(Bloomberg) -- Somalia summoned Kenya’s ambassador after a Kenyan-registered plane landed in the port city of Kismayo in the southern state of Jubaland without “official permission,” amid a simmering maritime-border dispute between the neighbors.
Jubaland won some political autonomy in 2013 and is among Somalia states jostling for more autonomy and control over oil, gas and other resources. Somalia’s central government is wary of Jubaland’s president, Mohamed Islam Madobe, who leads a powerful militia that fought alongside Kenyan troops against the al-Shabaab group to recapture Kismayo’s port in 2012.
Kenya invaded Somalia in 2011 after a spate of kidnappings by the Islamist militants in its territory, but later joined a multi-national African Union peacekeeping force.
“Somalia strongly protests this violation and will not accept any encroachment on its air, sea and land borders,” according to a statement from Somalia’s Ministry of Foreign Affairs. “The federal government of Somalia sees this action contradicts all principles of good neighborliness and non-interference in the internal affairs of states.”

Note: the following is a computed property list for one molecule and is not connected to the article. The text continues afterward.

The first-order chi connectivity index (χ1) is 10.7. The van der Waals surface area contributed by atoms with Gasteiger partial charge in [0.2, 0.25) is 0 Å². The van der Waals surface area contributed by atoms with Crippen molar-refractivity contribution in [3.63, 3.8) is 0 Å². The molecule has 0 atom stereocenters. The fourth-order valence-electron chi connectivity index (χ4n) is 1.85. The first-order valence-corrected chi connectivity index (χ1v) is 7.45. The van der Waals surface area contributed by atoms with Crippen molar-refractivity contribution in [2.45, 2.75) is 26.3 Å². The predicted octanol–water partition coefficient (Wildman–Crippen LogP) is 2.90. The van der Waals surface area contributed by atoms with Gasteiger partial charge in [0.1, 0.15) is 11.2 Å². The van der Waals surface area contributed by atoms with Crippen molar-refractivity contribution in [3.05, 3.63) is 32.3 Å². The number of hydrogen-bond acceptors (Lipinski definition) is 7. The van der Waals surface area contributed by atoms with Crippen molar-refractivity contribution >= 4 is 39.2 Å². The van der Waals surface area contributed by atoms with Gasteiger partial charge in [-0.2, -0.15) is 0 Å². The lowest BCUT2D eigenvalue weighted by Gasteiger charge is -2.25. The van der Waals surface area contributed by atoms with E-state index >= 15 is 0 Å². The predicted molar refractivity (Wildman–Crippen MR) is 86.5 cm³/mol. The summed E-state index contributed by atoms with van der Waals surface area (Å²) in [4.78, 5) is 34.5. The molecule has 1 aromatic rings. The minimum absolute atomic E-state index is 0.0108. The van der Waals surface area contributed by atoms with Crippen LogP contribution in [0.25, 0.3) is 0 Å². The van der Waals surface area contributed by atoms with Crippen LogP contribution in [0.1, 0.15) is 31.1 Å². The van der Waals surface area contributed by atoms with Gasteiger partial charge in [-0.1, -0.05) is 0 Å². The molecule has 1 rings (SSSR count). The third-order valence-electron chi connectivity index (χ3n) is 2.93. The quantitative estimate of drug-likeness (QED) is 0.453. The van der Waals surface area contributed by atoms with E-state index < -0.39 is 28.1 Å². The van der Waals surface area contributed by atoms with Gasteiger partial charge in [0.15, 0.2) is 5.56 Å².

Diplomatic relations between the two East African neighbors soured this year after Kenya accused Somalia of auctioning four offshore oil blocks in a disputed area, an allegation its neighbor denied.
Amid the tension, Kenyan immigration authorities denied three Somalia lawmakers entry in May, just days after the East African nation suspended direct flights from the latter’s capital, Mogadishu, forcing planes from Somalia to make a stop at a border town for security screening before proceeding to the Kenyan capital, Nairobi.
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